We left our little trailer house (which Andrew was certain was a train car) back in December and after a brief visit home for Christmas, we came back to Louisiana to begin the last leg of our Air Force life. Retirement looms ahead and Greg and I are both thrilled and terrified by the thought of it. For now, Andrew and I have settled into a pretty good routine here. He and I enjoy slow, cuddly mornings, long afternoon naps and a pretty happy existence. He goes to a Mother's Day Out program at a local church one day a week and I use that time to shop or run errands or have a quiet lunch with Greg. We go to the library for toddler story time on Friday mornings. We visit the parks and playgrounds and take walks around our neighborhood. We talk to Grandma and Papa on the phone. We jump on the trampoline in the backyard and we watch Thomas the Train. I've stepped out of my comfort zone in an attempt to have a social life here, joining the MOPS program at a local church and attending events for spouses in Greg's squadron. It has made life here less lonely and bearable. The heartache of leaving our family is still there, but has been eased by a visit from a good friend we hadn't seen in many years and a meet-up in Dallas with a couple of good friends for my birthday. Andrew and I will head home for Easter and that keeps me going.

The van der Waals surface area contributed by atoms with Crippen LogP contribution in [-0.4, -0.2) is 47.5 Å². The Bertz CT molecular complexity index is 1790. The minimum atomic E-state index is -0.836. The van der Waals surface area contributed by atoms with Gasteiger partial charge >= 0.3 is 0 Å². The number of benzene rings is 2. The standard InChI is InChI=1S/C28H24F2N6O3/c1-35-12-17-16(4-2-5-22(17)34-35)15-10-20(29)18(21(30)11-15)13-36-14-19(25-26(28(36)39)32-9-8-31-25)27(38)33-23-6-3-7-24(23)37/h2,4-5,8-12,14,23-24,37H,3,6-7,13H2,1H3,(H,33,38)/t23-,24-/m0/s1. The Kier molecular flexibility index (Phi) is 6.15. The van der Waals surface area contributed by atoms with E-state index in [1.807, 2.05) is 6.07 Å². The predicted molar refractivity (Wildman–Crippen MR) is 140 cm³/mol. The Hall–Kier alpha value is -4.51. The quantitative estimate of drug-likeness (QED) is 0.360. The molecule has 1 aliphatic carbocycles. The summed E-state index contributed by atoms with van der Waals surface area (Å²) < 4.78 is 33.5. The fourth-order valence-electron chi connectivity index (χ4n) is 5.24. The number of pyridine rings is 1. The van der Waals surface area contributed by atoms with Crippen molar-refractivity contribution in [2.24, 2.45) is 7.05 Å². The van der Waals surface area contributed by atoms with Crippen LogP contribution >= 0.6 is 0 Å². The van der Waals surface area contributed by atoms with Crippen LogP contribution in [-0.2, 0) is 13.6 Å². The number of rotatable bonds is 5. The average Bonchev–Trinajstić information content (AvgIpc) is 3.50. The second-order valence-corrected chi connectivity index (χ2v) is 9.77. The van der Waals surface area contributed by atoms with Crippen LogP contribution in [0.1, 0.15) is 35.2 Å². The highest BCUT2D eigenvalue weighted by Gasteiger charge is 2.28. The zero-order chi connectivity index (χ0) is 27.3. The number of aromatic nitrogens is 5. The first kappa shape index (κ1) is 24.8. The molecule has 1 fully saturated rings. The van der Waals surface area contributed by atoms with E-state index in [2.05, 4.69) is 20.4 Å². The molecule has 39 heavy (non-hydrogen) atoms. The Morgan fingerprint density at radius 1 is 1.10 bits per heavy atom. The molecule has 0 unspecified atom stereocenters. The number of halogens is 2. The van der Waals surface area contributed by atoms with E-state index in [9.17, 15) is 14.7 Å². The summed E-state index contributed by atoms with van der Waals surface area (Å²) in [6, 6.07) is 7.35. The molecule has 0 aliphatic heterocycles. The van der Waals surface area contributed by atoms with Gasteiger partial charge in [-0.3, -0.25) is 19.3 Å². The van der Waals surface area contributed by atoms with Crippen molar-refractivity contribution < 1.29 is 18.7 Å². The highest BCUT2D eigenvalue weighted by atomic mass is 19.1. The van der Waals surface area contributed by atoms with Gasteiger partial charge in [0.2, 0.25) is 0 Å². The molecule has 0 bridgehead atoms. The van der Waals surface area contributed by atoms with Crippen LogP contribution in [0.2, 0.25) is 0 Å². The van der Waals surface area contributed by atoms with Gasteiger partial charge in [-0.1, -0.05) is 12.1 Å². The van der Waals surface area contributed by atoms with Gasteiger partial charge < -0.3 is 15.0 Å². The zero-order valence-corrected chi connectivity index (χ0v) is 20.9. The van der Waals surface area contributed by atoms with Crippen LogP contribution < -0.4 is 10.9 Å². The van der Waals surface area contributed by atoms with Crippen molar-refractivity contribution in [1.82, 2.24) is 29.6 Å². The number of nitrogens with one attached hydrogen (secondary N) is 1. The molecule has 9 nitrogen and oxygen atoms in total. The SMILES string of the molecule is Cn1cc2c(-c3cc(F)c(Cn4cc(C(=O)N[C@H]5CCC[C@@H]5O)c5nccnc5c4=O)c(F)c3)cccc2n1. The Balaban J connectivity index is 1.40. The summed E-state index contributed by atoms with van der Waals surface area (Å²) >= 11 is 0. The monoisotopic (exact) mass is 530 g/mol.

I intend to begin to blog regularly again because I know the moments are slipping by and how easily I forget the little things that make parenting this boy so magical and funny and infuriating. Our decision on whether to try for another baby remains up in the air. For now, we remain focused on our Andrew and that is enough. It is more than enough.